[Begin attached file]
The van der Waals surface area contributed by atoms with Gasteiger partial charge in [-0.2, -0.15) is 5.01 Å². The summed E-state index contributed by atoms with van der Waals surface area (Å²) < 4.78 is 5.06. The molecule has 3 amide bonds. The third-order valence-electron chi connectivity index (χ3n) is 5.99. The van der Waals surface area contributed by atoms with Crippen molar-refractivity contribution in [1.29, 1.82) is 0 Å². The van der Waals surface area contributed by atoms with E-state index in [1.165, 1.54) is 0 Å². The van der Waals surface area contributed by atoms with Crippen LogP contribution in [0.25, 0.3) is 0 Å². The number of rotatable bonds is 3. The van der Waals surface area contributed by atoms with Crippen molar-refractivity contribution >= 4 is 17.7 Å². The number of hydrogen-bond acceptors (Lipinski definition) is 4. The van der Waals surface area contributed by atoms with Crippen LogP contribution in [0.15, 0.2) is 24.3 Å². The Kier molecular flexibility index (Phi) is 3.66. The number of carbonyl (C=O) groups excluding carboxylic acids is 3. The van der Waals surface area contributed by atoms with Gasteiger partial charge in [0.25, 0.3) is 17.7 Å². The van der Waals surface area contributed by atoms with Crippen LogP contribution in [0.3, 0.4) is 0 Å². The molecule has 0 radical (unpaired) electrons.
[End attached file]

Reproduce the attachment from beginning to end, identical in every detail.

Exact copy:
The van der Waals surface area contributed by atoms with Gasteiger partial charge in [-0.2, -0.15) is 5.01 Å². The summed E-state index contributed by atoms with van der Waals surface area (Å²) < 4.78 is 5.06. The molecule has 3 amide bonds. The third-order valence-electron chi connectivity index (χ3n) is 5.99. The van der Waals surface area contributed by atoms with Crippen molar-refractivity contribution in [1.29, 1.82) is 0 Å². The van der Waals surface area contributed by atoms with E-state index in [1.165, 1.54) is 0 Å². The van der Waals surface area contributed by atoms with Crippen LogP contribution in [0.25, 0.3) is 0 Å². The number of rotatable bonds is 3. The van der Waals surface area contributed by atoms with Crippen molar-refractivity contribution >= 4 is 17.7 Å². The number of hydrogen-bond acceptors (Lipinski definition) is 4. The van der Waals surface area contributed by atoms with Crippen LogP contribution in [0.15, 0.2) is 24.3 Å². The Kier molecular flexibility index (Phi) is 3.66. The number of carbonyl (C=O) groups excluding carboxylic acids is 3. The van der Waals surface area contributed by atoms with Gasteiger partial charge in [0.25, 0.3) is 17.7 Å². The van der Waals surface area contributed by atoms with Crippen LogP contribution in [0.3, 0.4) is 0 Å². The molecule has 0 radical (unpaired) electrons.